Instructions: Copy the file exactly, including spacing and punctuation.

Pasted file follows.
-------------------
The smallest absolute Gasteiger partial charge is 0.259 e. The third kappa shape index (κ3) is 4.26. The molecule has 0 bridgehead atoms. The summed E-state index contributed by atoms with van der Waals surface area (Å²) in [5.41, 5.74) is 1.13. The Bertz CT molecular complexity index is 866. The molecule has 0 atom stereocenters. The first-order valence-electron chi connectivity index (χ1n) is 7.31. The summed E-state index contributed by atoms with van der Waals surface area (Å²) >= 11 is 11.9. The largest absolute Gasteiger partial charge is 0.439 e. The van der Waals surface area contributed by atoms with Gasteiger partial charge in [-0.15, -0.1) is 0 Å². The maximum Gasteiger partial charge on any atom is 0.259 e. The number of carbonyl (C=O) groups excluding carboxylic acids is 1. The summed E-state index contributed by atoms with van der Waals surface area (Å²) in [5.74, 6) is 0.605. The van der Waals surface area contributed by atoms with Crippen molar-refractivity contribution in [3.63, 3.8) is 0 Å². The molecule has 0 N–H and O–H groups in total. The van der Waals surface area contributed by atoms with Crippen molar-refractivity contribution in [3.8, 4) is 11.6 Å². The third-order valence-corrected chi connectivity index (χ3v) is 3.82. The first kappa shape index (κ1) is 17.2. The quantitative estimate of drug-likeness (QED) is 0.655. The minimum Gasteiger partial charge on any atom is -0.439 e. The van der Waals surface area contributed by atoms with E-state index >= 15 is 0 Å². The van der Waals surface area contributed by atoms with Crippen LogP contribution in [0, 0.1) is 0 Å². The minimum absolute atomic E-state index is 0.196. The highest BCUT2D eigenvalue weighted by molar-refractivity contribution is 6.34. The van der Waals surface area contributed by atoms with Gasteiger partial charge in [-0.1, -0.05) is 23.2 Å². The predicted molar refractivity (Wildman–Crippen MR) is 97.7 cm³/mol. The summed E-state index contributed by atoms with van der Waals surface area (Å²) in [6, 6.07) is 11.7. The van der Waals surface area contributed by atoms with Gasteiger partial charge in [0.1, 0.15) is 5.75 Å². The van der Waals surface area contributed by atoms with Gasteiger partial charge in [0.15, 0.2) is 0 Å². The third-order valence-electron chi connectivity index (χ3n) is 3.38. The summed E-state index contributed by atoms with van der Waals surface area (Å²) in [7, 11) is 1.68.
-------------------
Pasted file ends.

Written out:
The smallest absolute Gasteiger partial charge is 0.259 e. The third kappa shape index (κ3) is 4.26. The molecule has 0 bridgehead atoms. The summed E-state index contributed by atoms with van der Waals surface area (Å²) in [5.41, 5.74) is 1.13. The Bertz CT molecular complexity index is 866. The molecule has 0 atom stereocenters. The first-order valence-electron chi connectivity index (χ1n) is 7.31. The summed E-state index contributed by atoms with van der Waals surface area (Å²) >= 11 is 11.9. The largest absolute Gasteiger partial charge is 0.439 e. The van der Waals surface area contributed by atoms with Gasteiger partial charge in [-0.15, -0.1) is 0 Å². The maximum Gasteiger partial charge on any atom is 0.259 e. The number of carbonyl (C=O) groups excluding carboxylic acids is 1. The summed E-state index contributed by atoms with van der Waals surface area (Å²) in [5.74, 6) is 0.605. The van der Waals surface area contributed by atoms with Crippen molar-refractivity contribution in [3.63, 3.8) is 0 Å². The molecule has 0 N–H and O–H groups in total. The van der Waals surface area contributed by atoms with Crippen molar-refractivity contribution in [3.8, 4) is 11.6 Å². The third-order valence-corrected chi connectivity index (χ3v) is 3.82. The first kappa shape index (κ1) is 17.2. The quantitative estimate of drug-likeness (QED) is 0.655. The minimum Gasteiger partial charge on any atom is -0.439 e. The van der Waals surface area contributed by atoms with E-state index >= 15 is 0 Å². The van der Waals surface area contributed by atoms with Crippen LogP contribution in [0, 0.1) is 0 Å². The minimum absolute atomic E-state index is 0.196. The highest BCUT2D eigenvalue weighted by molar-refractivity contribution is 6.34. The van der Waals surface area contributed by atoms with Gasteiger partial charge in [-0.1, -0.05) is 23.2 Å². The predicted molar refractivity (Wildman–Crippen MR) is 97.7 cm³/mol. The summed E-state index contributed by atoms with van der Waals surface area (Å²) in [6, 6.07) is 11.7. The van der Waals surface area contributed by atoms with Gasteiger partial charge in [0.1, 0.15) is 5.75 Å². The van der Waals surface area contributed by atoms with Gasteiger partial charge in [0.15, 0.2) is 0 Å². The third-order valence-electron chi connectivity index (χ3n) is 3.38. The summed E-state index contributed by atoms with van der Waals surface area (Å²) in [7, 11) is 1.68.